Not content with the unmitigated disaster of the civil war in Iraq, the Bush administration is now actively promoting a new civil war; this time they've targeted the impoverished and miserable prison camp for 1.5 million Palestinians otherwise known as the Gaza Strip:
Israel this week allowed the Palestinian party Fatah to bring into the Gaza Strip as many as 500 fresh troops trained under a U.S.-coordinated program to counter Hamas, the radical Islamic movement that won Palestinian parliamentary elections last year. Fighting between Hamas and Fatah has left about 45 Palestinians dead since Sunday.
The forces belong to units loyal to the elected Palestinian Authority president, Mahmoud Abbas, a moderate Fatah leader whom the Bush administration and Israel have sought to strengthen militarily and politically. A spokeswoman for the European Union Border Assistance Mission at Rafah, where the fighters crossed into Gaza from Egypt, said their entry Tuesday was approved by Israel.
The Bush administration has been doing everything possible within its power to collapse the duly elected democratic government of the Palestinian Authority since the January 2006 elections that brought Hamas to power. Our overt campaign to bankrupt the Palestinian economy has included cutting off aid (which is the lifeblood of Gaza), and threatening to place crippling sanctions on any financial institution that does business with the Hamas-led government. That approach hasn't been successful so now the Bush administration, in an act of monumental stupidity, has begun funneling cash to one of the sides in the Palestinian civil war:
The Bush administration recently approved $40 million to train the Palestinian Presidential Guard, a force of about 4,000 troops under Abbas's direct control.
The Israelis are also weighing in heavily on the side of Fatah:
"We're not the ones giving these forces operational orders. That will be up to Abbas," said Ephraim Sneh, Israel's deputy defense minister, asserting that Hamas's arms smuggling from the Sinai and military training in Iran have given the movement a battlefield advantage. "The idea is to change the balance, which has been in favor of Hamas and against Fatah. With these well-trained forces, it will help right that imbalance."
The end result of this intervention by the US and Israel on one side of the Palestinian civil war will likely be to strengthen the other side, Hamas, who can now claim, justifiably, that they are battling forces supported by the Israelis and the Americans. That should play well with the local population.
Taking sides in civil wars like these, as we've done in Iraq by tilting toward the Shiites, is of course utter folly in the long run for the United States. Ultimately, Hamas will probably win this struggle because their followers are more radicalized and fanatical. Then, we will have an implacably hostile entity to deal with for decades to come in the Palestinian territories. That won't help us to curtail terrorism or the spread of jihadist ideology.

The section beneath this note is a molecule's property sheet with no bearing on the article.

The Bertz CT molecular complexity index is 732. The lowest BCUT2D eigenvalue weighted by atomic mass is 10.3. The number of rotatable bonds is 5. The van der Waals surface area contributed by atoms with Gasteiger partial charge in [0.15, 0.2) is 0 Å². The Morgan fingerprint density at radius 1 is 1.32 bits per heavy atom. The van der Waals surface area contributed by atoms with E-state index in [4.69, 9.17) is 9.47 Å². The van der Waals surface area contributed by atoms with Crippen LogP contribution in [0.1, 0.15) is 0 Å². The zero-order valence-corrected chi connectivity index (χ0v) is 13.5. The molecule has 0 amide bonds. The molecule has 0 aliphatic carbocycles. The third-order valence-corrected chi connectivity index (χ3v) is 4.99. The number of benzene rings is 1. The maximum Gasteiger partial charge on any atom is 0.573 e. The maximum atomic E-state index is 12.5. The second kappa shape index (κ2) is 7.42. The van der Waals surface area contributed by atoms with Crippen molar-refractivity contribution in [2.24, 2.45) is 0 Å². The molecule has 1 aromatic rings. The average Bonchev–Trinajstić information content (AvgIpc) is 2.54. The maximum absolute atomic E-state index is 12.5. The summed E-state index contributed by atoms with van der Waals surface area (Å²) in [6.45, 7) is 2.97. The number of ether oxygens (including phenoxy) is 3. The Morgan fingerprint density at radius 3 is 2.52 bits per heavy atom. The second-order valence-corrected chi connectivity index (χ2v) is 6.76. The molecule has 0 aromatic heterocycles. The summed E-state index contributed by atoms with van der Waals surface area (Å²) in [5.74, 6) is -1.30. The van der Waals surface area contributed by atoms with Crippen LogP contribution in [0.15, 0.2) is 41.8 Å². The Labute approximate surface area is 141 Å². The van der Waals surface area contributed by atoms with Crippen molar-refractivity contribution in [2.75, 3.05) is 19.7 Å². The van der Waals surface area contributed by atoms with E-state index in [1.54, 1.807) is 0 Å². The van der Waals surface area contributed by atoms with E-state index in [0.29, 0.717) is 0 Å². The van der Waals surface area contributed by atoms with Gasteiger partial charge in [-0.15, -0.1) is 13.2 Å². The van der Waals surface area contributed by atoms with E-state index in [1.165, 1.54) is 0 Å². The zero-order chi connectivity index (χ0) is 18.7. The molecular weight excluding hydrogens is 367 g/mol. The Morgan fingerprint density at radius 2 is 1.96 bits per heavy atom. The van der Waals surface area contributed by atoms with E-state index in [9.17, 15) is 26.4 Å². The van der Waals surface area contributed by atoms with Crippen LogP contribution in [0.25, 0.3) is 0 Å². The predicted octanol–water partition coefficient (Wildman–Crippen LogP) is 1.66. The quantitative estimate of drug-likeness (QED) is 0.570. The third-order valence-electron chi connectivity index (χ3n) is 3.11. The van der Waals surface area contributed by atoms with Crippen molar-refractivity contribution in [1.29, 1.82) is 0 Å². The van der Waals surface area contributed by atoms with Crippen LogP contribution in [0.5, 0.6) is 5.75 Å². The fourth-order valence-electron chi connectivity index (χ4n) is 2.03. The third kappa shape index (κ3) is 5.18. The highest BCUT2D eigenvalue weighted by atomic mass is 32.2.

So what to do? More below the fold:
I think we should take a page from Republican Presidential candidate Ron Paul. We should maintain steadfast neutrality and stay out of these civil wars whenever possible. We should avoid entangling ourselves with one side or the other as we've done in Iraq and now in the Palestinian territories. Civil wars like these rarely have any sort of conclusion that is achieved by military means. We can look at the recent examples of Northern Ireland and Nepal to see models of how civil wars are brought to a peaceable end.
Our incessant meddling in the Middle East only creates situations in the future that require more incessant meddling in order to fix the problems created by our previous round of meddling. If we hadn't pushed for elections in the Palestinian territories in the first place, Hamas might never have come to power. If we hadn't installed the Shah in Iran we might never have seen Khomeini come to power. If we hadn't assisted in the rise of the Baath Party in Iraq, Saddam Hussein might never have come to power. In the end, our actions always seem to backfire on us in the Middle East.
Maybe it's time to just STOP. Sit down, take a deep breath, and rethink what we're doing over there and why. Maybe we don't have to takes sides in every struggle and skirmish in the Middle East. Maybe we can instead allow events to take their natural course. Allow Iraq to break up into three countries, let the Palestinians fight their civil war, and let the Israelis and the Palestinians settle their long-running conflict. Maybe, as an honest broker from a position of steadfast neutrality, we could effectively promote negotiations between these incessantly warring sects, tribes, militias and religions who are in many cases battling to settle centuries-old conflicts that we will never really understand. Maybe, just maybe, there is another way.
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